- Peter (Charles) Diekman for: a criminal offence of corruptly giving a benefit to Mr Paul contrary to section 249B(2) of the Crimes Act; criminal offences of corruptly giving rewards to Mr Huskic contrary to section 249B(2) of the Crimes Act, the criminal offence of fraud under section 192E of the Crimes Act or the criminal offence of using a false document under section 254 of the Crimes Act in relation to authorising the preparation and submission of the two dummy quotes
- Robert Huskic, for a criminal offence of using a false document under section 254 of the Crimes Act in relation to his use of the two dummy quotes.
Briefs of evidence were provided to the DPP.
On 17 April 2015, the DPP advised the Commission that there was sufficient evidence to charge:
- Peter (Charles) Diekman with five counts of corruptly giving a benefit to Robert Huskic pursuant to section 249B(2) of the Crimes Act
- Robert Huskic with five counts of corruptly receiving a benefit from Peter Diekman pursuant to section 249B(1) of the Crimes Act and two counts of using a false document pursuant to section 254(b)(iii) of the Crimes Act.
The DPP further advised that there was insufficient evidence to proceed with charges against Daniel Paul.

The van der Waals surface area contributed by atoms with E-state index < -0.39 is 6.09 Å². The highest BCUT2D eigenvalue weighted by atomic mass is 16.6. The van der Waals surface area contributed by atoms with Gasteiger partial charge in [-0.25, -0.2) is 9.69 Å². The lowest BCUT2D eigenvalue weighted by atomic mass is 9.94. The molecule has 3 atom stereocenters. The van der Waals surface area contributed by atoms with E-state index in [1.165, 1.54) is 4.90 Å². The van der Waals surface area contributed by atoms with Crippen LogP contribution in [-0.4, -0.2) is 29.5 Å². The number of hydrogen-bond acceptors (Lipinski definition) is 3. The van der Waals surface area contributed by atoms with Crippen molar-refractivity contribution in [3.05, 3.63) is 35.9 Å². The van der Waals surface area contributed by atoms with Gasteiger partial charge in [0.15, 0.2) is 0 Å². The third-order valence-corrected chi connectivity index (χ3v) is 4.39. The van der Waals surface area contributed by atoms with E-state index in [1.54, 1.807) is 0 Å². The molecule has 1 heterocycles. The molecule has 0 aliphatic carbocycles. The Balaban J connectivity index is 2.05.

On 9 December 2016, all charges were dismissed in respect of Mr Diekman and Mr Huskic at the Downing Centre Local Court.
Recommendations for disciplinary action
There are no recommendations for disciplinary action.
Recommendations for corruption prevention
The Commission has made 11 corruption prevention recommendations to help NSW government agencies address weaknesses in the procurement and management of security services as follows:
That NSW government agencies ensure that overall responsibility for identified tasks associated with the selection of security integrators is maintained in-house, including:
- determining project budgets
- determining the scope of projects
- selecting tenderers to bid for contracts (in the case of limited and select tenders)
- communicating with tenderers
- coordinating tender evaluation panels and making recommendations
- evaluating tender submissions and writing selection reports.
That NSW government agencies embarking on new large-scale security projects adopt a rigorous product selection approach. The selection process could include:
- obtaining feedback regarding product specifications from a variety of sources, including end-users
- extensive product testing and the evaluation of test results by a panel either to inform the development of tender specifications or as part of a tender evaluation process.